I think I just wanted to get it done. The scene was poignant and intense. We were hiding under a bridge, pressed against polystyrene rocks moulded by the film’s sculptor. No gravel beneath us. How I longed for gravel, something real that would anchor me in the moment. He put his arm around me, and I melted, which was very unprofessional, I admit, and which had never happened to me before. I had all sorts of contingencies in my mind, but I had not set aside one for being physically tormented by my co-star. Then Marc called, ‘Action!’ and we were in the scene.

I think I had been concentrating too much on the accent, which can be fatal. I should have just concentrated on the emotion and added the accent later, but the night before, another acting coach had dropped by my room. She was part of the Bond franchise, there to help us prepare, running lines and working the dialect. Three different acting coaches had all offered their input on these two short scenes. It threw a spanner in my performance. Instead of a passionate flight of oratory, I could hear my South American lilt strangling itself mid-sentence. I started sounding like I’d been in a bar brawl in Edinburgh.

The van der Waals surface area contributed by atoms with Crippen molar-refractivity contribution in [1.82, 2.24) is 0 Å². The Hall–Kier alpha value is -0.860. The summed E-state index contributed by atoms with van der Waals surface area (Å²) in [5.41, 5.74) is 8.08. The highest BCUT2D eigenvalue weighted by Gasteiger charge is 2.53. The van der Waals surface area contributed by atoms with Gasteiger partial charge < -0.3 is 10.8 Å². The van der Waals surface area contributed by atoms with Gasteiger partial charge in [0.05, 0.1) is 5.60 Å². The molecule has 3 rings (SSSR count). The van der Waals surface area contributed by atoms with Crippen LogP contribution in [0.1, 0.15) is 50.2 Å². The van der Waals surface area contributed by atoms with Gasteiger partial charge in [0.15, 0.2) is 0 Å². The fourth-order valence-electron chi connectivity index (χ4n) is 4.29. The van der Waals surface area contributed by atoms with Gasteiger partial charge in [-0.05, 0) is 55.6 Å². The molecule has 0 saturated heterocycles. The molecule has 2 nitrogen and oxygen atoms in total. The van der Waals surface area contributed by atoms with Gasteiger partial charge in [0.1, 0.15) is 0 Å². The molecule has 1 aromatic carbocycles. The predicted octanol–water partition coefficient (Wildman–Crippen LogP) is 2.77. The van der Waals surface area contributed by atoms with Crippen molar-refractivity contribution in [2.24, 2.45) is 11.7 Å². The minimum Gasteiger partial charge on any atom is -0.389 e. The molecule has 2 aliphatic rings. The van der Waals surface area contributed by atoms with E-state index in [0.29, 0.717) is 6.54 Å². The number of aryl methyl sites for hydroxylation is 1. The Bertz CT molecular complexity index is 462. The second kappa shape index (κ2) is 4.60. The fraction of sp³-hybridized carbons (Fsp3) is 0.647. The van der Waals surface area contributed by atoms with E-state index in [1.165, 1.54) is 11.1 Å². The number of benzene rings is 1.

‘Forget about the accent,’ said Marc, after the first take.

As if on cue, my mind clogged up. I’d been practicing so hard at sounding Chilean. Lose the accent? Which of my accents would I choose from now?

There was a pause while everyone prepared for the next scene. I kept trying to goof around with Mr Bond, and while he was only ever kind, I could feel something turning. He didn’t go cold, but there was a distance between us, a nameless presence. Even as I regained some footing in the second scene, I couldn’t bring him back.

Very close to Christmas of 2007, I found out I didn’t get it. Aude, my British agent, had a talk with a studio insider. All that was clear was they were not going with me. Then slowly conflicting reports began to roll in: they were going back to retest some other girls. Did I still have a shot? By the time I found out for certain who it was – Olga Kurylenko – I had swung into that comfortable zone in my heart and mind where I could believe it was okay to have lost the part. It was not meant to be, and I was never meant to be an actress in the first place, so I should be grateful for the windfall thus far.

Excerpted with permission from Close to the Bone, Lisa Ray, HarperCollins India.